Both Canberra and New Delhi had deep concerns about the possibility that Donald J. Trump might become President of the United States, but neither really thought he would be elected. When he was, the shock – and indeed fear – was palpable. On the campaign trail and before, Trump had said things that directly challenged the interests of both Australia and India, promising – among other things – to pull out of the Trans-Pacific Partnership (TPP) and to severely restrict skilled worker visas. As a consequence, it took a while for both Canberra and New Delhi to come to terms with the new President, and neither found it easy. The early months were rocky. Australia’s then-Prime Minister Malcolm Turnbull had an angry phone exchange with the President and the details of the call leaked – allegedly by Stephen Bannon – to the media. When Narendra Modi went to Washington, D. C. in late June 2017, his encounter with Trump looked awkward, the discussion skirted around contentious issues, and the meeting produced few tangible results. And in the background, concern across the Indo-Pacific mounted about the apparent absence in the Administration of a clear strategy for the region.
In retrospect, however, we can see that this Trump-induced anxiety had a catalytic effect. Worries about the direction and implementation of American policy have not gone away, of course, and in some areas they have intensified as his Presidency has worn on. Both Canberra and New Delhi have serious qualms about the way in which the Trump administration is handling the relationship with Beijing and the trade war into which the US and China are now locked. But these concerns have stimulated or accelerated initiatives that might not have occurred without Trump. Canberra’s decision to press ahead with the TPP together with Japan and New Zealand, but without the US, is one. The bolstering of the strategic partnership between Australia and India is another.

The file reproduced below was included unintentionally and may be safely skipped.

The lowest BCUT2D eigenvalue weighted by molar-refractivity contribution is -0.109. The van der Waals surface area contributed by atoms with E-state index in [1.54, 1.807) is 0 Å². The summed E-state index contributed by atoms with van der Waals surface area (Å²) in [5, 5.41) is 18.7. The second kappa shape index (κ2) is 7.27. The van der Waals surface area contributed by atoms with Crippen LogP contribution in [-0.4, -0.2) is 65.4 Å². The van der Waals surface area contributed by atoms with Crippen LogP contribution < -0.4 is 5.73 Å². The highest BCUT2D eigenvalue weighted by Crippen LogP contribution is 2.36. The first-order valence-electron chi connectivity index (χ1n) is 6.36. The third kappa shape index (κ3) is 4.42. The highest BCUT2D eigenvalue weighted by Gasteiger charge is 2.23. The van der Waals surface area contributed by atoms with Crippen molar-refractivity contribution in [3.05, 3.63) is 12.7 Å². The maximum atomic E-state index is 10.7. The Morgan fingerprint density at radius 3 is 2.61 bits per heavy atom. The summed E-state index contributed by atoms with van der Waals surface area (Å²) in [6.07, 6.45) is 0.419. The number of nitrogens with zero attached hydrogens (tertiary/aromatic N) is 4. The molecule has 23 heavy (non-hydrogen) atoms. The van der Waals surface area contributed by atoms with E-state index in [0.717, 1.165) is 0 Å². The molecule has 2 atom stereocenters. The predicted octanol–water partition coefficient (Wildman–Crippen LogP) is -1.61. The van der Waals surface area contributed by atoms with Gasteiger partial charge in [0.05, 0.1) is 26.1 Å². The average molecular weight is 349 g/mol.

The partnership does long pre-date Trump. Its origins lie in the mid-2000s, at the point at which sustained US engagement of India produced the civil nuclear deal and a defence framework agreement, and encouragement from Washington to its allies to build stronger ties with New Delhi. Fortunately, these developments coincided with renewed interest in the Australian business community in India and the opportunities its booming economy might offer. In fits and starts, ties broadened and deepened over the years that followed, especially in defence and security, as China became more assertive in the aftermath of the Global Financial Crisis and then with the rise of Xi Jinping.
Please click here to read the full ‘In Trump’s shadow: The evolving Australia-India partnership‘ article originally published at The Observer, Researcher Foundation, written by Griffith Asia Institute, Deputy Director, Research, Professor Ian Hall